Saint Patrick's Holy Well
The well itself is set within a stone enclosure and it has a small gate for access (sadly locked when I visited). The waters quite literally bubble up through the limestone beneath into a gravel bottomed pool. It fizzes with life, and overflows through two stone culverts into a ‘Y’ shaped channel before flowing out into the large pond with the cross in the centre. At the head of the well is a simple, but very nice plaque of Saint Patrick.
The plaque at the holy well
Tradition has it that this place has been associated with Saint Patrick for a very long time and a sign with some tourist information indicates that people have observed rounds here and stations of the cross from the time of Saint Patrick. Part of this is of course complete fantasy - stations of the cross or ‘way of the cross’ were not used in any churches until the establishment of the Franciscan Order as a means of enabling the poor to make a ‘spiritual pilgrimage’ to Jerusalem. Rounds on the other hand, would certainly have been observed, even if in a very simple way to invoke the protection of the Trinity. Despite the fact that the stations would likely not have been observed here to any great degree until more recently, it seems as good a tradition as any to observe in a place where the cross has central place. The Tripartite Life tells of Saint Patrick’s practice of crossing himself in the name of the Trinity hundreds of times each morning and evening, and if he knew that a stone or wooden cross was nearby on the roads he travelled, he would always make a point of stopping to pray at it. Despite it’s business, this is a good place to pray and an easy place to do so. Sometimes there are places that are described as ‘thin places’, where the presence of God is keenly and easily discernible or the veil between heaven and earth seems remarkably thin – this is one such place.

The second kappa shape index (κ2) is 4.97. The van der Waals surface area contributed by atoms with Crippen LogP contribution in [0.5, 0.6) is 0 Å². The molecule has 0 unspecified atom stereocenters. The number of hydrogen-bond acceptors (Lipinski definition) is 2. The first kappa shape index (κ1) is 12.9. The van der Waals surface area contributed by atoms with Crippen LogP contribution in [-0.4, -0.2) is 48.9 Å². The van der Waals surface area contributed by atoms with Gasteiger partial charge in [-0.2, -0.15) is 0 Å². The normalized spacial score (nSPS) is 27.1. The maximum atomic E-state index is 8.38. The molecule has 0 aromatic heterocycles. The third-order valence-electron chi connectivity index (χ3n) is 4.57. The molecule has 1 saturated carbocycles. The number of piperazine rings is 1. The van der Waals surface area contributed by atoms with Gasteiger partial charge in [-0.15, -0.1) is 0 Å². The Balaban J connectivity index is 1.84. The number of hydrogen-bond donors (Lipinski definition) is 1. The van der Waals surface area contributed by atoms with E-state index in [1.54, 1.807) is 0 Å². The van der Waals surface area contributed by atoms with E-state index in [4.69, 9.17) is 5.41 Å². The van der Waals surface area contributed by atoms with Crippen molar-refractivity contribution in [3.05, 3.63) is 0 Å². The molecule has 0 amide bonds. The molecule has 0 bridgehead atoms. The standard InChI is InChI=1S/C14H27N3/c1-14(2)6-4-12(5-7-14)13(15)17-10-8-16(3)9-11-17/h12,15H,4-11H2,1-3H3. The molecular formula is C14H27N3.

The cross in the lake
In this place where the cross has a central place, you may wish to observe the stations or you can say Franciscan Cross Prayers (a sort of mini stations!) outlined below.
The fifth century cross
+In the name of God; Father, Son and Holy Spirit. Amen
We adore you O Christ, and we bless you
Because by your holy cross you have redeemed the world.
+Holy God, Holy and strong, Holy and immortal, have mercy upon us.
Almighty Father, look with mercy on this your family for which our Lord Jesus Christ was content to be betrayed and was given up into the hands of the wicked and to suffer death upon the cross; who is alive and glorified with you and the Holy Spirit, one God, now and for ever. Amen.
+May the life-giving cross be the source of all our joy and peace. Amen
Let us bless the Lord
Thanks be to God
The steps down to the site
How to find it:
From the Dublin to Cork motorway, take the last exit for Clonmel to the left and halfway from the motorway to Clonmel town you will see clear signposts for the holy well to the right.